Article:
October 3, 2012 by Matt Musico
It was an exciting last day of the regular season in Major League Baseball. We saw the Yankees secure their 13th AL East title in their last 17 seasons, but not without a valiant fight from Adam Jones and the Baltimore Orioles. We also saw the unthinkable back in February; the Oakland Athletics beat the Texas Rangers to win the AL West title. However, one thing we saw that we may not see again for a while is Miguel Cabrera winning the first Triple Crown since Carl Yastrzemski did so with the Red Sox in 1967.
Winning the Triple Crown is the holy grail for hitters; it means you can do it all. Having the highest batting average, most home runs, and most RBI in your league not only gives you respect from your peers, but inevitably makes you invaluable to your team. Cabrera’s .330 batting average was good for his second straight batting title, becoming the first Tiger to win back-to-back titles in that category since a little known player named, um, Ty Cobb. To go along with that, the Detroit third baseman slugged 44 homers and drove in 139 runs, which helped the Tigers catch the White Sox and clinch the AL Central title for the second consecutive year.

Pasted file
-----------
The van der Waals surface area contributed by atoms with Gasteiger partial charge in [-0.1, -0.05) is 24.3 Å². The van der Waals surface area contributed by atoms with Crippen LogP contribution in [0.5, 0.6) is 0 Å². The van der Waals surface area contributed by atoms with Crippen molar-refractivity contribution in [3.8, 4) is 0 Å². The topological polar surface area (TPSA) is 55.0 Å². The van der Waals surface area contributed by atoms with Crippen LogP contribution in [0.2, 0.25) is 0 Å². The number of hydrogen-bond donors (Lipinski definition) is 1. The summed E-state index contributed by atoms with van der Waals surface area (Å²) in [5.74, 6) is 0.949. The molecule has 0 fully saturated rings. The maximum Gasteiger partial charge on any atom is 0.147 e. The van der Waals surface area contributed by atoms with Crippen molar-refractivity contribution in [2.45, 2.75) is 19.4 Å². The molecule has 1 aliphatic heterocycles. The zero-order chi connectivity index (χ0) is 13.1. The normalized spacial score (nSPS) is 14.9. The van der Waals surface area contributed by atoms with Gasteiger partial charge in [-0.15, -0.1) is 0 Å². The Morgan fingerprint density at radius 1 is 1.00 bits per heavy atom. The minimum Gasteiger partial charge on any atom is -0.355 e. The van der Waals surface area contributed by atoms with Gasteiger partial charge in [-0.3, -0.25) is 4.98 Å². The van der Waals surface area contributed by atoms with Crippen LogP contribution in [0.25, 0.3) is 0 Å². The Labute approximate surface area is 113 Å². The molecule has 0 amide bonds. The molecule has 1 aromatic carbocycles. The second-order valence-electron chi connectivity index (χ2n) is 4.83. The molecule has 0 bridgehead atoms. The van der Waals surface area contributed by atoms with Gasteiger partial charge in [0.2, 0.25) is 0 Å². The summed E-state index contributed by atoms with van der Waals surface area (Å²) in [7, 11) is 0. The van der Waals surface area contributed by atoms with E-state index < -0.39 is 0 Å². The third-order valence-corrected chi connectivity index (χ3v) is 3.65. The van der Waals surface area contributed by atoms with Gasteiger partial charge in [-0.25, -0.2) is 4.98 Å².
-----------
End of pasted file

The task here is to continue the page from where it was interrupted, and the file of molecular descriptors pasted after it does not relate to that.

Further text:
If you’re wondering how many triple crowns have been won…the answer is not many. This is the 12th time a player has been on the top in each of these three categories in their league, and it’s the first time a latino-born player has accomplished such. No one has ever doubted the offensive ability that Cabrera possesses, but once he burst onto the scene and helped the Marlins win the World Series in 2003, there were plenty of questions about other aspects of his game.
His defense has never been a strong suit; he moved to third base to make way for off-season acquisition Prince Fielder, and he struggled with 13 errors, while being worth -9 runs to the Tigers this season…good thing the man knows how to hit. There have been times when his weight and dedication combined with concentration for the game has been criticized. Back in 2008, Jim Leyland challenged Cabrera to grind out every at-bat for a week, because he wanted to see the results he would get. Then, he kept taking the bet further and further, creating the monster that he is today.
Defense is a part of the game that gets overlooked from time to time, and I make sure I look at it on purpose to evaluate a player in it’s entirety. It’s a tough vote for me, but it’s one of the reasons why I would vote for Mike Trout over Miggy in the AL MVP race. However, there are very few players that I think are worth sacrificing the defense for to get offense. For the complete hitter he is, Miguel Cabrera is the one person who is totally worth it to me.
Congratulations to him on this wonderful accomplishment. As a hitter, you strive for perfection; although that will never be reached, it’s moments like these that make all of the hard work and dedication worth it. I would imagine the only other single season accomplishment for a hitter that would feel better than this would be to hit .400 in a season… we’ll see if anyone can dethrone Ted Williams next year.